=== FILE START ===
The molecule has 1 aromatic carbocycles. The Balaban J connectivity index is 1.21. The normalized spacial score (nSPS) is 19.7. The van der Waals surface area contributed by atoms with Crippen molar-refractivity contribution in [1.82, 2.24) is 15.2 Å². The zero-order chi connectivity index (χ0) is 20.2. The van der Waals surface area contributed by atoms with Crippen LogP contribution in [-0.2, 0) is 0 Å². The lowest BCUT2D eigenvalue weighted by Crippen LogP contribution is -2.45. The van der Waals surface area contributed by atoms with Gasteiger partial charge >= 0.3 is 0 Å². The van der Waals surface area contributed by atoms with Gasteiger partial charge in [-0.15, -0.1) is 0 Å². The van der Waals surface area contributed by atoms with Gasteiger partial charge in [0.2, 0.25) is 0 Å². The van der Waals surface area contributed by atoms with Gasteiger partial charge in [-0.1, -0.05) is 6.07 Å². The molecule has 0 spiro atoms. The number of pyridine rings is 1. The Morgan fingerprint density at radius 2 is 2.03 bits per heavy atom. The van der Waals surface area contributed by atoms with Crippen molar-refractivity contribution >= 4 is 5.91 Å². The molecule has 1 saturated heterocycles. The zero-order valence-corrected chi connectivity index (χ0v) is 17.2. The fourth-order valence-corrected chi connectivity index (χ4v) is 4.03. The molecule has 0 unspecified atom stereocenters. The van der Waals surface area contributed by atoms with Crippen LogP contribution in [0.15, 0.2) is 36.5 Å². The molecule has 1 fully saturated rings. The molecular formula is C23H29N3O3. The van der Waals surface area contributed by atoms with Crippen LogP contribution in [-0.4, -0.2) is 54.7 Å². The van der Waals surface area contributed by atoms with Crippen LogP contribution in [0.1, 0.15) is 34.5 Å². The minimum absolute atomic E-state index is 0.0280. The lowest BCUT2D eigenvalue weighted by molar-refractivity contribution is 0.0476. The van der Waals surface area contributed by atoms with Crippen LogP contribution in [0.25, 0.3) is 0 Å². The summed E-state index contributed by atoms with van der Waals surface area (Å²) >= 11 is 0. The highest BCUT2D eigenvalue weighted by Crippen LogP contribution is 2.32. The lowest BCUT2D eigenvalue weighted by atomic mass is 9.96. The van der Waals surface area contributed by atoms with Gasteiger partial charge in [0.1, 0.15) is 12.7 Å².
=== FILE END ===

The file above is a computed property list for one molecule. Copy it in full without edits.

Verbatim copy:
The molecule has 1 aromatic carbocycles. The Balaban J connectivity index is 1.21. The normalized spacial score (nSPS) is 19.7. The van der Waals surface area contributed by atoms with Crippen molar-refractivity contribution in [1.82, 2.24) is 15.2 Å². The zero-order chi connectivity index (χ0) is 20.2. The van der Waals surface area contributed by atoms with Crippen LogP contribution in [-0.2, 0) is 0 Å². The lowest BCUT2D eigenvalue weighted by Crippen LogP contribution is -2.45. The van der Waals surface area contributed by atoms with Gasteiger partial charge >= 0.3 is 0 Å². The van der Waals surface area contributed by atoms with Gasteiger partial charge in [-0.15, -0.1) is 0 Å². The van der Waals surface area contributed by atoms with Gasteiger partial charge in [0.2, 0.25) is 0 Å². The van der Waals surface area contributed by atoms with Gasteiger partial charge in [-0.1, -0.05) is 6.07 Å². The molecule has 0 spiro atoms. The number of pyridine rings is 1. The Morgan fingerprint density at radius 2 is 2.03 bits per heavy atom. The van der Waals surface area contributed by atoms with Crippen molar-refractivity contribution >= 4 is 5.91 Å². The molecule has 1 saturated heterocycles. The zero-order valence-corrected chi connectivity index (χ0v) is 17.2. The fourth-order valence-corrected chi connectivity index (χ4v) is 4.03. The molecule has 0 unspecified atom stereocenters. The van der Waals surface area contributed by atoms with Crippen LogP contribution in [0.15, 0.2) is 36.5 Å². The molecule has 1 fully saturated rings. The molecular formula is C23H29N3O3. The van der Waals surface area contributed by atoms with Crippen LogP contribution in [-0.4, -0.2) is 54.7 Å². The van der Waals surface area contributed by atoms with Crippen LogP contribution in [0.1, 0.15) is 34.5 Å². The minimum absolute atomic E-state index is 0.0280. The lowest BCUT2D eigenvalue weighted by molar-refractivity contribution is 0.0476. The van der Waals surface area contributed by atoms with Crippen LogP contribution in [0.25, 0.3) is 0 Å². The summed E-state index contributed by atoms with van der Waals surface area (Å²) >= 11 is 0. The highest BCUT2D eigenvalue weighted by Crippen LogP contribution is 2.32. The lowest BCUT2D eigenvalue weighted by atomic mass is 9.96. The van der Waals surface area contributed by atoms with Gasteiger partial charge in [0.1, 0.15) is 12.7 Å².